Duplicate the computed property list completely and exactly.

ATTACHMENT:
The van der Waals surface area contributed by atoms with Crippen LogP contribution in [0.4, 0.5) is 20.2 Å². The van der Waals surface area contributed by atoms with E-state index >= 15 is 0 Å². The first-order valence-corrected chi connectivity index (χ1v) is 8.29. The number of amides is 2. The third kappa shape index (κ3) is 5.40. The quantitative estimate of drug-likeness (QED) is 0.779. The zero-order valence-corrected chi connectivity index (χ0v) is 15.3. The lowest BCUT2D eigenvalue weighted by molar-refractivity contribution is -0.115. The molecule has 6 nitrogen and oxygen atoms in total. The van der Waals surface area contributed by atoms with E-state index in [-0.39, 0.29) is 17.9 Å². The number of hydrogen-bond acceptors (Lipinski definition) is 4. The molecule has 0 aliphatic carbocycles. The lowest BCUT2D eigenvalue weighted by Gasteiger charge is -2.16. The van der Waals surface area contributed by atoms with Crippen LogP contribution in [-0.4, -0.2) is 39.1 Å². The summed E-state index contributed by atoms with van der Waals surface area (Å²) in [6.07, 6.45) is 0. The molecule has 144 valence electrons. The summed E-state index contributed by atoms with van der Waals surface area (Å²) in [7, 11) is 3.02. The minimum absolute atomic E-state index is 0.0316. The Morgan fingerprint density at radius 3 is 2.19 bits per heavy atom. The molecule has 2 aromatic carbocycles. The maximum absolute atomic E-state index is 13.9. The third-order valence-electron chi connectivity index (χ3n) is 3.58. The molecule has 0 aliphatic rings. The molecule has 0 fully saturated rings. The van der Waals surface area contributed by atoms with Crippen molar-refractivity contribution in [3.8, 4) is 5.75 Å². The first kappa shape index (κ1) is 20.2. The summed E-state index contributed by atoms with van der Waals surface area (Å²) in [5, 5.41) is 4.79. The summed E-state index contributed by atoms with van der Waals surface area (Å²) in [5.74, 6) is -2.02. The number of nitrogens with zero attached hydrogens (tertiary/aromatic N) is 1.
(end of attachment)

The van der Waals surface area contributed by atoms with Crippen LogP contribution in [0.4, 0.5) is 20.2 Å². The van der Waals surface area contributed by atoms with E-state index >= 15 is 0 Å². The first-order valence-corrected chi connectivity index (χ1v) is 8.29. The number of amides is 2. The third kappa shape index (κ3) is 5.40. The quantitative estimate of drug-likeness (QED) is 0.779. The zero-order valence-corrected chi connectivity index (χ0v) is 15.3. The lowest BCUT2D eigenvalue weighted by molar-refractivity contribution is -0.115. The molecule has 6 nitrogen and oxygen atoms in total. The van der Waals surface area contributed by atoms with E-state index in [-0.39, 0.29) is 17.9 Å². The number of hydrogen-bond acceptors (Lipinski definition) is 4. The molecule has 0 aliphatic carbocycles. The lowest BCUT2D eigenvalue weighted by Gasteiger charge is -2.16. The van der Waals surface area contributed by atoms with Crippen LogP contribution in [-0.4, -0.2) is 39.1 Å². The summed E-state index contributed by atoms with van der Waals surface area (Å²) in [6.07, 6.45) is 0. The molecule has 144 valence electrons. The summed E-state index contributed by atoms with van der Waals surface area (Å²) in [7, 11) is 3.02. The minimum absolute atomic E-state index is 0.0316. The Morgan fingerprint density at radius 3 is 2.19 bits per heavy atom. The molecule has 2 aromatic carbocycles. The maximum absolute atomic E-state index is 13.9. The third-order valence-electron chi connectivity index (χ3n) is 3.58. The molecule has 0 aliphatic rings. The molecule has 0 fully saturated rings. The van der Waals surface area contributed by atoms with Crippen molar-refractivity contribution in [3.8, 4) is 5.75 Å². The first kappa shape index (κ1) is 20.2. The summed E-state index contributed by atoms with van der Waals surface area (Å²) in [5, 5.41) is 4.79. The summed E-state index contributed by atoms with van der Waals surface area (Å²) in [5.74, 6) is -2.02. The number of nitrogens with zero attached hydrogens (tertiary/aromatic N) is 1.